As you take a break for Labor Day, take a moment to reflect on where you’re at. What skills do you use at your job? What skills haven’t you used in a while? What would you like to gain experience in?

Your job is just one way to build and use your skills — have you thought about how those same skills could be useful for volunteering? When you think of volunteering, you probably think of hands-on work like building houses with Habitat for Humanity, or serving food at a local homeless shelter, or collecting donations. Business skills are clearly useful for charitable organizations too, but there are also plenty that can benefit from creative professionals as well.

Get the message across

Nearly any organization you’re interested in uses graphic design to communicate their mission and how they aim to serve. This can come through in logos, posters, and brochures, as well as promotional items like t-shirts.

Social media skills are also needed by non-profits too. It may be as simple as helping them set up or improve their presence on the appropriate channels, which (at the moment) are likely to be Twitter, Facebook, LinkedIn, Tumblr, or Pinterest. Or, it could mean participating as a community manager and responding to posts, or sharing new items of interest.

One organization that provides a platform for small engagements in this kind of work is Sparked. You can sign up for alerts about “microvolunteering” opportunities to take on small projects like these.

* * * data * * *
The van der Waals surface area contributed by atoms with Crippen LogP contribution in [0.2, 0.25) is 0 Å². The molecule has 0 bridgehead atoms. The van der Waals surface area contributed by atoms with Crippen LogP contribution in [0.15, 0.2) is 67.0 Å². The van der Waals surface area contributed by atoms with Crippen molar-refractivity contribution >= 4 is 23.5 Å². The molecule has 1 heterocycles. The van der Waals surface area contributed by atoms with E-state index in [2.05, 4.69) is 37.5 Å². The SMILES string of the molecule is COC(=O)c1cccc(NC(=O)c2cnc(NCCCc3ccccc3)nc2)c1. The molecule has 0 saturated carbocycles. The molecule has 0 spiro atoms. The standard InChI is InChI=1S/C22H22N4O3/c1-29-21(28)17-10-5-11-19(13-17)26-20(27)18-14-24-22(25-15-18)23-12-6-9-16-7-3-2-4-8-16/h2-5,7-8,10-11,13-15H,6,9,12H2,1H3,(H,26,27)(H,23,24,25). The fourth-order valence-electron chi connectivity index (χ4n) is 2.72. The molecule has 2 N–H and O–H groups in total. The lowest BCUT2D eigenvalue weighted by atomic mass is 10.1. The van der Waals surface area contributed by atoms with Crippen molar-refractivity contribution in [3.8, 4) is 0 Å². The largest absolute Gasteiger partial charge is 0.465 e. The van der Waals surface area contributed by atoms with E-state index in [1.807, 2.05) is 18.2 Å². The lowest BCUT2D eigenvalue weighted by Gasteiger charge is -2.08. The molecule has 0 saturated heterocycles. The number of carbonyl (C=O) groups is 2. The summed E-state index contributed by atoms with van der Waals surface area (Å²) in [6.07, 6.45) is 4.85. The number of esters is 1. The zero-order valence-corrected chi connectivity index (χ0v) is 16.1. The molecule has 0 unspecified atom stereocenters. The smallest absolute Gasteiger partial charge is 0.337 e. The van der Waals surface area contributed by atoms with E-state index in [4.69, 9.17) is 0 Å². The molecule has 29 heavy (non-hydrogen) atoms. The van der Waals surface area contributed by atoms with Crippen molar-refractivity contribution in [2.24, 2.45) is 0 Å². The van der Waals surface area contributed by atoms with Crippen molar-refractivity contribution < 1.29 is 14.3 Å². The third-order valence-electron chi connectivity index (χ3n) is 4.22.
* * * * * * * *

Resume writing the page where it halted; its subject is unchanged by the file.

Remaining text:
Visualize It

Visuals can also help tell the stories that matter to an organization. Illustration, photography, and data visualization can all come into play.

You may also be able to find ways to practice these skills directly for the benefit of people these organizations serve. One such charity is Operation Photo Rescue, a group which travels to areas struck by natural disasters like floods and hurricanes to take high-resolution photos of damaged family photos. Then, an army of volunteers (myself included) use our photo-retouching skills to restore them, with opportunities at all skill levels.

Work through the experience

Experience design can tackle some of the fundamental challenges in serving the different types of people involved: those who receive the support of a charity, those who are considering volunteering or donating, potential partners, and so on.

For any organization, the design of their website in particular can go a long way in communicating, clarifying, and motivating each of these people according to their interest in it. There are likely to be ways to volunteer for assisting the design or development of them, especially for smaller organizations that can’t hire their own.

If you want to focus on tackling design problems that can directly affect a person’s quality of life, OpenIDEO hosts a number of challenges in this realm.

A lesson learned

If you want to design instructional material, look for charities that look to educate students. There may be opportunities to create lesson plans for students.

One organization in the Bay Area takes this to a new level by repurposing materials that would otherwise go to waste. Resource Area For Teaching (RAFT) looks for volunteers to both design and assemble lesson plans. They take odds and ends donated from companies, like plastic holders from shipping test tubes, and create hands-on activities for kids. These activities can demonstrate anything from simple science principles to motor skills like sewing.

The U.S. has dedicated September 11th to be a National Day of Service and Rememberence. Why not use that day to find a way to give back?